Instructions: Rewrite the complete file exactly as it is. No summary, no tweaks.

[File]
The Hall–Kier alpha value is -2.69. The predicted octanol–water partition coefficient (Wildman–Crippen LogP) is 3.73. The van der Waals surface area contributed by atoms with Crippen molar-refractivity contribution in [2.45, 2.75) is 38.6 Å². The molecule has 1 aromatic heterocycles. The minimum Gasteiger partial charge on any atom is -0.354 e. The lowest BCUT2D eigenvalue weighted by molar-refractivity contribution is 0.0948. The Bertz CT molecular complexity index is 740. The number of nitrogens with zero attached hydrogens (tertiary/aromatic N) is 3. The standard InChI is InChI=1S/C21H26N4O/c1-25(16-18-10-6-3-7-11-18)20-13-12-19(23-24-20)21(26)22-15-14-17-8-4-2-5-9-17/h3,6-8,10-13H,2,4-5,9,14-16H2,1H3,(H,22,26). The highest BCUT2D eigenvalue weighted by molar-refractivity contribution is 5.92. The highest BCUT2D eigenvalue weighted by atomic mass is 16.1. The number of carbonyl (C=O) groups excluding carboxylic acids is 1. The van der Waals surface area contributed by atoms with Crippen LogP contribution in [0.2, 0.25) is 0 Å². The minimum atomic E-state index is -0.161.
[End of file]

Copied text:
The Hall–Kier alpha value is -2.69. The predicted octanol–water partition coefficient (Wildman–Crippen LogP) is 3.73. The van der Waals surface area contributed by atoms with Crippen molar-refractivity contribution in [2.45, 2.75) is 38.6 Å². The molecule has 1 aromatic heterocycles. The minimum Gasteiger partial charge on any atom is -0.354 e. The lowest BCUT2D eigenvalue weighted by molar-refractivity contribution is 0.0948. The Bertz CT molecular complexity index is 740. The number of nitrogens with zero attached hydrogens (tertiary/aromatic N) is 3. The standard InChI is InChI=1S/C21H26N4O/c1-25(16-18-10-6-3-7-11-18)20-13-12-19(23-24-20)21(26)22-15-14-17-8-4-2-5-9-17/h3,6-8,10-13H,2,4-5,9,14-16H2,1H3,(H,22,26). The highest BCUT2D eigenvalue weighted by molar-refractivity contribution is 5.92. The highest BCUT2D eigenvalue weighted by atomic mass is 16.1. The number of carbonyl (C=O) groups excluding carboxylic acids is 1. The van der Waals surface area contributed by atoms with Crippen LogP contribution in [0.2, 0.25) is 0 Å². The minimum atomic E-state index is -0.161.